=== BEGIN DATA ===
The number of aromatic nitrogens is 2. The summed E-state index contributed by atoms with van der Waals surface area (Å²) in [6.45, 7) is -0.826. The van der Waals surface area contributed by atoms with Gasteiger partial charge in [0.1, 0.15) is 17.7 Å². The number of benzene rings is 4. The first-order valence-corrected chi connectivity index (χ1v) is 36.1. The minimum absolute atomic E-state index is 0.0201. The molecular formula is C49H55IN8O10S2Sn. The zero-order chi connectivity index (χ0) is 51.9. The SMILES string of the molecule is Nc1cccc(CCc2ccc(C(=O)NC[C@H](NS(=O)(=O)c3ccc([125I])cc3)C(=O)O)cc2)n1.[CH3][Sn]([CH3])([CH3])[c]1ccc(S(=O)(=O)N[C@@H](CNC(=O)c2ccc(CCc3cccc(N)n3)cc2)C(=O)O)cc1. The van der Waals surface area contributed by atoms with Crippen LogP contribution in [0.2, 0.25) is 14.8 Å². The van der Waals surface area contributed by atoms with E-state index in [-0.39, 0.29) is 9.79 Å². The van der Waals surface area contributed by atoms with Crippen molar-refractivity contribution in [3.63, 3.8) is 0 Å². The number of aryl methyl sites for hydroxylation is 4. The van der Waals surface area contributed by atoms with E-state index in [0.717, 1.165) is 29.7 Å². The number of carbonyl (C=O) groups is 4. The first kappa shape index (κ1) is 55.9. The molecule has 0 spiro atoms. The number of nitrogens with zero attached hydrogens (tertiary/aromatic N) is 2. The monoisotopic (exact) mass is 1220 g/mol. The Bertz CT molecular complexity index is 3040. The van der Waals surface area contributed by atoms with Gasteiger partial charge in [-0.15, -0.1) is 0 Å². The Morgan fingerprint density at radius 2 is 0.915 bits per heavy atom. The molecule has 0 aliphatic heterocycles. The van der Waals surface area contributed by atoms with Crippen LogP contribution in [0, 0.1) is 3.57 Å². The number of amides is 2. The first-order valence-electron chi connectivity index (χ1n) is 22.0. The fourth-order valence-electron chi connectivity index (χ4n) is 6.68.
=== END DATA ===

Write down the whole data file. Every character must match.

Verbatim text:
The number of aromatic nitrogens is 2. The summed E-state index contributed by atoms with van der Waals surface area (Å²) in [6.45, 7) is -0.826. The van der Waals surface area contributed by atoms with Gasteiger partial charge in [0.1, 0.15) is 17.7 Å². The number of benzene rings is 4. The first-order valence-corrected chi connectivity index (χ1v) is 36.1. The minimum absolute atomic E-state index is 0.0201. The molecular formula is C49H55IN8O10S2Sn. The zero-order chi connectivity index (χ0) is 51.9. The SMILES string of the molecule is Nc1cccc(CCc2ccc(C(=O)NC[C@H](NS(=O)(=O)c3ccc([125I])cc3)C(=O)O)cc2)n1.[CH3][Sn]([CH3])([CH3])[c]1ccc(S(=O)(=O)N[C@@H](CNC(=O)c2ccc(CCc3cccc(N)n3)cc2)C(=O)O)cc1. The van der Waals surface area contributed by atoms with Crippen LogP contribution in [0.2, 0.25) is 14.8 Å². The van der Waals surface area contributed by atoms with E-state index in [-0.39, 0.29) is 9.79 Å². The van der Waals surface area contributed by atoms with Crippen molar-refractivity contribution in [3.63, 3.8) is 0 Å². The number of aryl methyl sites for hydroxylation is 4. The van der Waals surface area contributed by atoms with E-state index in [0.717, 1.165) is 29.7 Å². The number of carbonyl (C=O) groups is 4. The first kappa shape index (κ1) is 55.9. The molecule has 0 spiro atoms. The number of nitrogens with zero attached hydrogens (tertiary/aromatic N) is 2. The monoisotopic (exact) mass is 1220 g/mol. The Bertz CT molecular complexity index is 3040. The van der Waals surface area contributed by atoms with Gasteiger partial charge in [-0.15, -0.1) is 0 Å². The Morgan fingerprint density at radius 2 is 0.915 bits per heavy atom. The molecule has 0 aliphatic heterocycles. The van der Waals surface area contributed by atoms with Crippen LogP contribution in [0, 0.1) is 3.57 Å². The number of amides is 2. The first-order valence-electron chi connectivity index (χ1n) is 22.0. The fourth-order valence-electron chi connectivity index (χ4n) is 6.68.